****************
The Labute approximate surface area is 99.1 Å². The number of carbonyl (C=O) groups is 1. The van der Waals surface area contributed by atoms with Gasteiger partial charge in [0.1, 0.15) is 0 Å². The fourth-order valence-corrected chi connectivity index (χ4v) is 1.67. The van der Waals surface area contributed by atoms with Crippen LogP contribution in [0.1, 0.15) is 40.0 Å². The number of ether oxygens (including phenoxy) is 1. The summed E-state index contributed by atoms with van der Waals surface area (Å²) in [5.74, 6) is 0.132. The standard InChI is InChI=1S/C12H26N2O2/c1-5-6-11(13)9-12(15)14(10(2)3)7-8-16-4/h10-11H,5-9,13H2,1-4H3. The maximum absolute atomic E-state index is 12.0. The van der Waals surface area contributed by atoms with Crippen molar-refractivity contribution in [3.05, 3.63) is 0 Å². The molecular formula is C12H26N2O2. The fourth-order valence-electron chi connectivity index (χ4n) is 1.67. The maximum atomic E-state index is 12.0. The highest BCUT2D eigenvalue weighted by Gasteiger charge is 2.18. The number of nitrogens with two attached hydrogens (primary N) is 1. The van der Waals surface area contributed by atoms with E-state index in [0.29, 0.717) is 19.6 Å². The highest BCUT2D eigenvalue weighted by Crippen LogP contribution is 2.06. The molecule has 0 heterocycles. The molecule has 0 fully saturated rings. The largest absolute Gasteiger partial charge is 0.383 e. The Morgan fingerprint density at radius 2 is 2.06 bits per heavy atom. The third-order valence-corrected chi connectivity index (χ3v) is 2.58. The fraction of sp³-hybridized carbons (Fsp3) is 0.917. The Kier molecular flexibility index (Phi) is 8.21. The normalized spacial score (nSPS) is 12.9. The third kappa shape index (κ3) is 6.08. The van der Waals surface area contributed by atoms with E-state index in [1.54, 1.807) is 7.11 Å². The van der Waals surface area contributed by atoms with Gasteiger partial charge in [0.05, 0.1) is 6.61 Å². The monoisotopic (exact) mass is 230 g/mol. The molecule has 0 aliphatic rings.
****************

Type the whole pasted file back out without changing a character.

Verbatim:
The Labute approximate surface area is 99.1 Å². The number of carbonyl (C=O) groups is 1. The van der Waals surface area contributed by atoms with Gasteiger partial charge in [0.1, 0.15) is 0 Å². The fourth-order valence-corrected chi connectivity index (χ4v) is 1.67. The van der Waals surface area contributed by atoms with Crippen LogP contribution in [0.1, 0.15) is 40.0 Å². The number of ether oxygens (including phenoxy) is 1. The summed E-state index contributed by atoms with van der Waals surface area (Å²) in [5.74, 6) is 0.132. The standard InChI is InChI=1S/C12H26N2O2/c1-5-6-11(13)9-12(15)14(10(2)3)7-8-16-4/h10-11H,5-9,13H2,1-4H3. The maximum absolute atomic E-state index is 12.0. The van der Waals surface area contributed by atoms with Crippen molar-refractivity contribution in [3.05, 3.63) is 0 Å². The molecular formula is C12H26N2O2. The fourth-order valence-electron chi connectivity index (χ4n) is 1.67. The maximum atomic E-state index is 12.0. The highest BCUT2D eigenvalue weighted by Gasteiger charge is 2.18. The number of nitrogens with two attached hydrogens (primary N) is 1. The van der Waals surface area contributed by atoms with E-state index in [0.29, 0.717) is 19.6 Å². The highest BCUT2D eigenvalue weighted by Crippen LogP contribution is 2.06. The molecule has 0 heterocycles. The molecule has 0 fully saturated rings. The largest absolute Gasteiger partial charge is 0.383 e. The Morgan fingerprint density at radius 2 is 2.06 bits per heavy atom. The third-order valence-corrected chi connectivity index (χ3v) is 2.58. The fraction of sp³-hybridized carbons (Fsp3) is 0.917. The Kier molecular flexibility index (Phi) is 8.21. The normalized spacial score (nSPS) is 12.9. The third kappa shape index (κ3) is 6.08. The van der Waals surface area contributed by atoms with E-state index in [1.54, 1.807) is 7.11 Å². The van der Waals surface area contributed by atoms with Gasteiger partial charge in [0.05, 0.1) is 6.61 Å². The monoisotopic (exact) mass is 230 g/mol. The molecule has 0 aliphatic rings.